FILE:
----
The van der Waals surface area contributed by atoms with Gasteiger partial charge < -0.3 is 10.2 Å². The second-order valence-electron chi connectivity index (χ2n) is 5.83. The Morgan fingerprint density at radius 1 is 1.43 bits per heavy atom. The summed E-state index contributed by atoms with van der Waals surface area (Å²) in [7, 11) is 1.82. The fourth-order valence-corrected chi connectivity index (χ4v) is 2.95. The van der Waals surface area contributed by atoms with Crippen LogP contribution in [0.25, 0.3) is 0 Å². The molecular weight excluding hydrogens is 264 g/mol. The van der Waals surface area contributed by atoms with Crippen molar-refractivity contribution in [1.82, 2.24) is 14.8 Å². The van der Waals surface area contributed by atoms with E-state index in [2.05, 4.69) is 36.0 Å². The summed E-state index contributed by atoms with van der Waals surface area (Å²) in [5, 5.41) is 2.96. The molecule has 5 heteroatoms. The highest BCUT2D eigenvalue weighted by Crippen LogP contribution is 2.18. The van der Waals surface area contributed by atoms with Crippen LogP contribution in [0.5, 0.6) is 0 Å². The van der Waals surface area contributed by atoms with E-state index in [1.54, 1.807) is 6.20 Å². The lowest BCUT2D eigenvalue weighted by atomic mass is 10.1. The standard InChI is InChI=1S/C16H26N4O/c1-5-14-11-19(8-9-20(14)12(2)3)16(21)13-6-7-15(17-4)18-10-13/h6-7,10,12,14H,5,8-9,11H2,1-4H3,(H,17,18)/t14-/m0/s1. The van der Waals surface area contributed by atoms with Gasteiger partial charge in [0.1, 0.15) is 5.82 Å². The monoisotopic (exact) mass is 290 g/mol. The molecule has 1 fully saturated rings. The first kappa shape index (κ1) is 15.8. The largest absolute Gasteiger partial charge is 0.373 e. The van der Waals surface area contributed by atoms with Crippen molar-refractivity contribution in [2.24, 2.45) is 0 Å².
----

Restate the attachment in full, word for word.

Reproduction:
The van der Waals surface area contributed by atoms with Gasteiger partial charge < -0.3 is 10.2 Å². The second-order valence-electron chi connectivity index (χ2n) is 5.83. The Morgan fingerprint density at radius 1 is 1.43 bits per heavy atom. The summed E-state index contributed by atoms with van der Waals surface area (Å²) in [7, 11) is 1.82. The fourth-order valence-corrected chi connectivity index (χ4v) is 2.95. The van der Waals surface area contributed by atoms with Crippen LogP contribution in [0.25, 0.3) is 0 Å². The molecular weight excluding hydrogens is 264 g/mol. The van der Waals surface area contributed by atoms with Crippen molar-refractivity contribution in [1.82, 2.24) is 14.8 Å². The van der Waals surface area contributed by atoms with E-state index in [2.05, 4.69) is 36.0 Å². The summed E-state index contributed by atoms with van der Waals surface area (Å²) in [5, 5.41) is 2.96. The molecule has 5 heteroatoms. The highest BCUT2D eigenvalue weighted by Crippen LogP contribution is 2.18. The van der Waals surface area contributed by atoms with Crippen LogP contribution in [0.5, 0.6) is 0 Å². The van der Waals surface area contributed by atoms with E-state index in [1.54, 1.807) is 6.20 Å². The lowest BCUT2D eigenvalue weighted by atomic mass is 10.1. The standard InChI is InChI=1S/C16H26N4O/c1-5-14-11-19(8-9-20(14)12(2)3)16(21)13-6-7-15(17-4)18-10-13/h6-7,10,12,14H,5,8-9,11H2,1-4H3,(H,17,18)/t14-/m0/s1. The van der Waals surface area contributed by atoms with Gasteiger partial charge in [0.1, 0.15) is 5.82 Å². The monoisotopic (exact) mass is 290 g/mol. The molecule has 1 fully saturated rings. The first kappa shape index (κ1) is 15.8. The largest absolute Gasteiger partial charge is 0.373 e. The van der Waals surface area contributed by atoms with Crippen molar-refractivity contribution in [2.24, 2.45) is 0 Å².